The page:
I don’t see myself as right wing. I’ve believed strongly in the ability of individuals to make decisions and make their own courses in terms of how they want to live their lives. I don’t see that as particularly ideological.

My parents owned a dairy when I was young and wanted to get ahead in life. What I believe is born out of my experience, I don’t think it’s particularly right wing. The labelling of particular politics is a bit unhelpful in many ways.

Joyce, like most National MPs has had plenty of experience of the risks and rewards of  the real world and it is that which has shaped his beliefs.

That is yet another contrast with Labour, very few of whose MPs have business experience and whose beliefs appear to be built on political theory rather than real-world practice.


Saturday soapbox

March 8, 2014

Saturday’s soapbox is yours to use as you will – within the bounds of decency and absence of defamation. You’re welcome to look back or forward, discuss issues of the moment, to pontificate, ponder or point us to something of interest, to educate, elucidate or entertain, to muse, amuse or bemuse.

Don't you agree?


March 8 in history

March 8, 2014

1126 Alfonso VII was proclaimed king of Castile and Leon, after the death of his mother Urraca.

1495 John of God, Portuguese-born friar and saint, was born (d. 1550).

1655 John Casor becomes the first legally-recognised slave in what became the United States.

1702 Anne Stuart, sister of Mary II, became Queen regnant of England, Scotland, and Ireland.

1722 The Safavid Empire of Iran was defeated by an army from Afghanistan at The Battle of Gulnabad, pushing Iran into anarchy.

1775 Thomas Paine’s “African Slavery in America,” the first article in the U.S. calling for the emancipation of slaves and the abolition of slavery was published.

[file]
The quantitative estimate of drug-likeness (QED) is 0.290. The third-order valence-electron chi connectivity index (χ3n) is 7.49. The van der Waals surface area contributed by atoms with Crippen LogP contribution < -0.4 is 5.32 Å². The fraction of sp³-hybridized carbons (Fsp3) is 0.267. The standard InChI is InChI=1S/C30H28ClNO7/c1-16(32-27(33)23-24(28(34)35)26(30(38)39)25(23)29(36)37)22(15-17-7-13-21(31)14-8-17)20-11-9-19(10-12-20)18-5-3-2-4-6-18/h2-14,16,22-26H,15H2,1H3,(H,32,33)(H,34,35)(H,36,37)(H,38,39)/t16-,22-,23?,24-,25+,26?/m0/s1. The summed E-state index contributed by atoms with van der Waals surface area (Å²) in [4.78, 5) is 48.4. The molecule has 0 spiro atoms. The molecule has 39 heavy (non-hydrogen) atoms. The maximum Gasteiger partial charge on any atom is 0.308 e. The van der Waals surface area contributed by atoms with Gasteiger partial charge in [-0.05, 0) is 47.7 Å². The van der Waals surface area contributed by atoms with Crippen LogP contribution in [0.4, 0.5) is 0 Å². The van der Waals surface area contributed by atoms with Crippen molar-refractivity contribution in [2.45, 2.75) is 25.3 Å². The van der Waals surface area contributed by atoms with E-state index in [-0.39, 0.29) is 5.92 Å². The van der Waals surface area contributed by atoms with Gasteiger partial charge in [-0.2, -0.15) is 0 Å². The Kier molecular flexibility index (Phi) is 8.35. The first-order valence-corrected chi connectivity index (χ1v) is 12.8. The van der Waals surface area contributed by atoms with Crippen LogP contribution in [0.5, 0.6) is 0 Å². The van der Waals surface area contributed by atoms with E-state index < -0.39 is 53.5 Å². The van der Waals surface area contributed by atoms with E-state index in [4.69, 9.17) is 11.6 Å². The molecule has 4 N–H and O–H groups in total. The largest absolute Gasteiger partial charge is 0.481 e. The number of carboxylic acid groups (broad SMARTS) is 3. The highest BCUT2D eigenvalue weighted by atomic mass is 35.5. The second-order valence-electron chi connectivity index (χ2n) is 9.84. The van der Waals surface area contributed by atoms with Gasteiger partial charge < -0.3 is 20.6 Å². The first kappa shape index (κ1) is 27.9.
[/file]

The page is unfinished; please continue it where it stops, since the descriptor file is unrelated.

1777 Regiments from Ansbach and Bayreuth, sent to support Great Britain in the American Revolutionary War, mutinied in the town of Ochsenfurt.

1782 Gnadenhütten massacre: Ninety-six Native Americans in Gnadenhutten, Ohio, who had converted to Christianity were killed by Pennsylvania militiamen in retaliation for raids carried out by other Indians.

1817 The New York Stock Exchange was founded.

1844 King Oscar I ascended to the throne of Sweden-Norway.

1856 Bramwell Booth, the 2nd General of The Salvation Army, was born  (d. 1929).

1859 Kenneth Grahame, English author, was born (d. 1932).

1911 International Women’s Day was launched in Copenhagen by Clara Zetkin, leader of the Women’s Office for the Social Democratic Party in Germany.

1917 The U.S. Senate votes to limit filibusters by adopting the cloture rule.

1921 Spanish Premier Eduardo Dato Iradier was assassinated.

1924 The Castle Gate mine disaster killed 172 coal miners near Castle Gate, Utah.

1929 Frank Borzage’s Street Angel, a silent picture with a recorded musical soundtrack, screened at Wellington’s Paramount Theatre – before this silent movies had been accompained by live music.

First 'talkie' draws huge crowds in Wellington

1936 Daytona Beach Road Course held their first oval stock car race.

1937 Juvénal Habyarimana, President of Rwanda, was born.

1942 The Dutch surrendered to Japanese forces on Java.

1943 Lynn Redgrave, English actress, was born  (d. 2010).

1945 Micky Dolenz, American musician (The Monkees), was born.

1946 Randy Meisner, American musician (The Eagles)

1947 Mike Allsup, American musician (Three Dog Night), was born.

1957 Egypt re-opened the Suez Canal after the Suez Crisis.

1963 The Ba’ath Party came to power in Syria in a Coup d’état by a clique of quasi-leftist Syrian Army officers calling themselves the National Council of the Revolutionary Command.

1966 – A bomb planted by young Irish protesters destroyed Nelson’s Pillar in Dublin.

1974 Charles de Gaulle Airport opened in Paris.

1978 The first-ever radio episode of The Hitchhiker’s Guide to the Galaxy, by Douglas Adams, was transmitted on BBC Radio 4.

1979 – Philips demonstrated the Compact Disc publicly for the first time.

1980 The first festival of rock music kicked off in the Soviet Union.

1985 A failed assassination attempt on Sayyed Mohammad Hussein Fadlallah in Beirut killed at least 45 and injured 175 others.

2004  A new constitution was signed by Iraq’s Governing Council.

2010 – The stolen body of Tassos Papadopoulos, 5th President of Cyprus, was discovered in a cemetery near the capital.

Sourced from NZ History Online & Wikipedia